Current Nursing Homes ‘Will Never Be Equipped’ to Tackle Future Infection Outbreaks

The COVID-19 pandemic has highlighted the limitations of the current system of nursing home care in the united states, and without major changes, nursing homes are not – and will not – be able to deal with major pandemics such as the current one, according to several authors writing in the National Academy of Medicine publication NAM Perspectives.

The commentary piece published Monday by John A. Hartford Foundation president Terry Fulmer, Milbank Memorial Fund president Christopher Koller, and Columbia University professor John Rowe — pointed out several factors leading to the current toll of COVID-19 in skilled nursing factors. These include the history of nursing homes in the U.S. and the current payment structures for the care provided in these facilities.

“Nursing homes were never, and will never, be equipped to deal with infectious disease outbreaks unless major changes are made, including redesign and payment reform,” Fulmer said in a statement announcing the commentary. “These facilities and their dedicated workforce have borne the brunt of COVID-19 and need actionable solutions to prevent dire outcomes from continuing to happen.”


When Medicare and Medicaid were passed as amendments to the Social Security Act in 1965, the former was focused on acute care, while the latter only covered long-term care in institutions.

“This 1965 amendment created a cultural and economic preference for institutional long-term care,” the authors wrote. “The majority of nursing homes constructed as a result were with a distinctly institutional design — with double occupancy rooms — which has been an especially challenging factor during the COVID-19 pandemic.”

To this point, the authors argued that one of the crucial steps forward is revising the physical design and existing operating model of nursing homes, positing that many long-stay patients with multiple comorbidities could be better served in smaller facilities — such as the Green House model, which saw much lower COVID-19 infection rates relative to the overall nursing home population at least through the end of May.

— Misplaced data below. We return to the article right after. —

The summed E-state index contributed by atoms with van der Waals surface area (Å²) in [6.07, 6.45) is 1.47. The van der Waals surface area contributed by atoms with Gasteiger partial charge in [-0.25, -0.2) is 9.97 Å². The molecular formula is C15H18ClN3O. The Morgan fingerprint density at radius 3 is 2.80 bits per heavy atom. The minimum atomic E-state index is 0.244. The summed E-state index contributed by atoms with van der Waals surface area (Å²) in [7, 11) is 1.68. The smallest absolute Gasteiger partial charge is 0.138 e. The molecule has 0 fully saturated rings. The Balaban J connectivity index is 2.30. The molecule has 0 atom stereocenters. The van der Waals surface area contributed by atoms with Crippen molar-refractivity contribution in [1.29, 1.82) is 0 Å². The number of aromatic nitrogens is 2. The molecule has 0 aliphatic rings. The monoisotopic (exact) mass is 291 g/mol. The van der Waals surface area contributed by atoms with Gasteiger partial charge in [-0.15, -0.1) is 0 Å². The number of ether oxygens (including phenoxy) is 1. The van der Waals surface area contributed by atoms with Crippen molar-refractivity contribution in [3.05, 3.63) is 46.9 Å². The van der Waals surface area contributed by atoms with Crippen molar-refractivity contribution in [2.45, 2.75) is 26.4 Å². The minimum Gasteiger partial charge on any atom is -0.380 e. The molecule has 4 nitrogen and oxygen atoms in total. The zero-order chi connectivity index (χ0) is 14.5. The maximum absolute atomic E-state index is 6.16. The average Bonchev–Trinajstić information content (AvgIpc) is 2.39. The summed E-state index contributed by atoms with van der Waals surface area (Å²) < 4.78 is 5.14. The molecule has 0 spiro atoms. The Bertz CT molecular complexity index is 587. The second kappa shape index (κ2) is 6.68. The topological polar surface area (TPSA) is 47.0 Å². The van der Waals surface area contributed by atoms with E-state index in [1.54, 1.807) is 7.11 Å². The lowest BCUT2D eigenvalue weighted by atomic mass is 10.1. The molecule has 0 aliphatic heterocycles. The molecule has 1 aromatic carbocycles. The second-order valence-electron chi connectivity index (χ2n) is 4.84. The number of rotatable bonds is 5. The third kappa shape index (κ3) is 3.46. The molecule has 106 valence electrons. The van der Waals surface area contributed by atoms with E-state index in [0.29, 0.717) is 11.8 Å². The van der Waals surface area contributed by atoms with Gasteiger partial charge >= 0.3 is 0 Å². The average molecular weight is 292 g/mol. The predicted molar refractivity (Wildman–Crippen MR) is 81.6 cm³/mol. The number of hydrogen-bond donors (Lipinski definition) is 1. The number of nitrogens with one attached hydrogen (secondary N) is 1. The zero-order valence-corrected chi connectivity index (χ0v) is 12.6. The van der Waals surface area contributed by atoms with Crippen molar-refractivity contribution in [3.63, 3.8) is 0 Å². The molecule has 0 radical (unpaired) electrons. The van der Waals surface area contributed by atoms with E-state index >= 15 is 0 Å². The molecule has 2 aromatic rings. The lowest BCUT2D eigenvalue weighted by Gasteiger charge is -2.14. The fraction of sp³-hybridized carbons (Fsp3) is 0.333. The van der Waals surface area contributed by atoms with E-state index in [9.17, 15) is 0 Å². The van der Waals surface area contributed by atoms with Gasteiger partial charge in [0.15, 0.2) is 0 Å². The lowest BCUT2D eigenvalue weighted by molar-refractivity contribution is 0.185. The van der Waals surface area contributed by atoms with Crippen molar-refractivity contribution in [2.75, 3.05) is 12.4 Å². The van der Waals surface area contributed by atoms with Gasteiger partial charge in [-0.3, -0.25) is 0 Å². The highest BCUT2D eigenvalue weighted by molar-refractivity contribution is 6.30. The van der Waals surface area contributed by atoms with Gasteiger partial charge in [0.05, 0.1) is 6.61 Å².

They also noted the financial challenges inherent in the model, especially for for-profit facilities that tend to be large for the sake of efficiencies, though some operators have found ways to make the model viable.

For that reason, the commentary authors argued that residents need to be better matched with the most appropriate care settings, which might include providing more supports for home-based care, and “a substantially strengthened PACE (Program for the All-Inclusive Care of the Elderly) program.” They also advocated for increasing pay and training for workers.

Most of those workers are below age 55 and have a high school education or less — and make $30,000 or less a year.

“This low-paid, poorly trained workforce must address a great heterogeneity of need among nursing home residents,” the authors wrote.

Altering the future of short-stay rehabilitation patients coming out of the hospital might include the return of extended care wings contiguous with acute facilities, which have some advantages in their proximity to the primary care and specialty providers during the post-acute phase of a treatment episode, they said.

“However, the design, staffing, delivery, and financing of post-acute care is very different from acute care, and hospitals may not be able to effectively manage this population,” they wrote. “Many hospitals may not be able to afford the investment required to establish such extended care units. Most U.S. hospitals are nonprofits with slim operating margins close to 1–2% and limited sources of capital to invest in new facilities and programs.”

And when it comes to sources of income, the Medicaid and Medicare programs that drive nursing home revenue are going to be critical to any new model that emerges. Most long-term nursing home residents have gone through their personal assets and depend on Medicaid for payment; meanwhile, 43% of nursing home residents stay less than 100 days when receiving skilled nursing care.

“As the primary financiers for short- and long-term nursing home stays respectively, the payment rules of Medicare and Medicaid will play crucial roles in realizing a new vision for the appropriate services and settings for the care nursing homes currently provide,” they wrote. “Despite these hurdles, the authors of this paper argue that the inadequacy of the current system has been put on display, and it is time to develop new strategies to better match the care provided with the needs of the varied subsets of the institutional long-term care population.”

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